Raisel Iglesias is...what is Raisel Iglesias, really?  He's electric, he's dominant, he's weak-shouldered, he likes relieving, and he's got over $20 million left on his contract.  He'll play a part if and when his arm allows it, to be sure, but this year has done nothing to really clarify how the Reds will count on him (which, of course, can largely describe who the Reds have in Tony Cingrani).  Much of that applies to Billy Hamilton, - aside from the guaranteed money - as shown baserunning and defensive skills that indicate he can be a lethal weapon in some aspects, but other glaring flaws draw into question how the team will choose to deploy him as he gets more expensive.

That leaves us with Tucker Barnhart, and Tucker is exactly where a talk about the Cincinnati Reds and rebuilding should wrap.  Tucker, in many ways, is the single most emblematic player wearing the uniform at the moment, as he and the current Reds can be described in very similar ways.  Tucker will be around in 2018, and has done enough to show that he's worthy of being on most every team's 25-man roster.  But, he's a backup catcher, someone who provides stability and solid defense while not overwhelming anyone with talent, and in most instances would check in as the 24th or even 25th man on those rosters.  That's pretty much exactly where the Reds are at the moment, too, since they've assembled enough pieces to feel like they'll be big league caliber in the coming years, but haven't yet shown they're going to be better than their peers.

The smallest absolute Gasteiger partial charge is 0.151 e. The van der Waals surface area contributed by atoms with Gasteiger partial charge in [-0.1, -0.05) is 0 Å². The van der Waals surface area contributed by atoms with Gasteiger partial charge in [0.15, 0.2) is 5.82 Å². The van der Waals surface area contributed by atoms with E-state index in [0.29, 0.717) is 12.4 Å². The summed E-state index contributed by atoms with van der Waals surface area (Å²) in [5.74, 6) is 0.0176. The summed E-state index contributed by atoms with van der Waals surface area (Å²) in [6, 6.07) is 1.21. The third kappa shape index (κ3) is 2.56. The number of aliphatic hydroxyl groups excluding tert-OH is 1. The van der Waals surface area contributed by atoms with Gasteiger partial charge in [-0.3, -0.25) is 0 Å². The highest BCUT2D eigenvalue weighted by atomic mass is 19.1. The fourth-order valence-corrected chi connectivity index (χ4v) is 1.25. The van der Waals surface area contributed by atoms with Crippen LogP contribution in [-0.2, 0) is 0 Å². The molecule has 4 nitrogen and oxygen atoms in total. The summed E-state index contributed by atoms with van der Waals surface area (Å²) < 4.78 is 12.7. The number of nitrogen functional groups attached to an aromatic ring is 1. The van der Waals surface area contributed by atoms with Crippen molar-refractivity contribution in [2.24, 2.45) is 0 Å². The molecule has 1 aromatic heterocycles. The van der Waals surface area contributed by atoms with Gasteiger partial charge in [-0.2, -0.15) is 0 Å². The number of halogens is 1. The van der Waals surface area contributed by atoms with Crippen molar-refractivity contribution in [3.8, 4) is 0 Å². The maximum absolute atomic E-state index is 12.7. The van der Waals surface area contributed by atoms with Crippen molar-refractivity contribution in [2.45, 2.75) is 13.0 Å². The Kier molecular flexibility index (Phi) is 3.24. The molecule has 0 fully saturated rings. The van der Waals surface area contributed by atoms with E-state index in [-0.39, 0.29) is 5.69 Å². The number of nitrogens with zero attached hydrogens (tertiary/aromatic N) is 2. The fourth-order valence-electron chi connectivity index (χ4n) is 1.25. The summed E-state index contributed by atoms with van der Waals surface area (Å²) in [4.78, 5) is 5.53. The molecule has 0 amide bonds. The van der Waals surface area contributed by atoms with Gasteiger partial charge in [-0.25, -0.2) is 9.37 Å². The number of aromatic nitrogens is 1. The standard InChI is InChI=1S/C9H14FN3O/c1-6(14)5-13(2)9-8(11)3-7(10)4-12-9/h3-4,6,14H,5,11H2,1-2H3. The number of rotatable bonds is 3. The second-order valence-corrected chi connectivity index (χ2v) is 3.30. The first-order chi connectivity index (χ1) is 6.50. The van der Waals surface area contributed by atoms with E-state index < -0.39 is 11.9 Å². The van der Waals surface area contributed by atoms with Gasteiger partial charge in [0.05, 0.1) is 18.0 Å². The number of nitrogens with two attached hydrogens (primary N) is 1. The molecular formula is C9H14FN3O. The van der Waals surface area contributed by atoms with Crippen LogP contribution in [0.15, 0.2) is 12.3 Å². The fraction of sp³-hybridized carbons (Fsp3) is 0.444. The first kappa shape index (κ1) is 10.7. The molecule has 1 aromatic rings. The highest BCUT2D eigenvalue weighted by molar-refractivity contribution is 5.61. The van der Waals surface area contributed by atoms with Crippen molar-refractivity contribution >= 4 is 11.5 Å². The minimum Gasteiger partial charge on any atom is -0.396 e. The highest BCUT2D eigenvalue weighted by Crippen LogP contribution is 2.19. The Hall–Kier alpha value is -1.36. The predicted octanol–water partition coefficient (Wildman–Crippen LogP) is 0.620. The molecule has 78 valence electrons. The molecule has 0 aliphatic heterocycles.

The rebuild is clearly incomplete, but there's still a year and a half left on the established timetable and enough upside in the current system to provide optimism.  Part of the rebuild involves being bad enough to benefit from the perks provided in the draft and international signing windows, and Nick Senzel and a projected 2017 pick at the top of the draft will be a large part of emerging from the cellar, too.  A few more trades, some more available playing time for the newer pieces in the system, and a half-decent break or two, and there's at least enough around now to see that 2018 just might be an OK year again.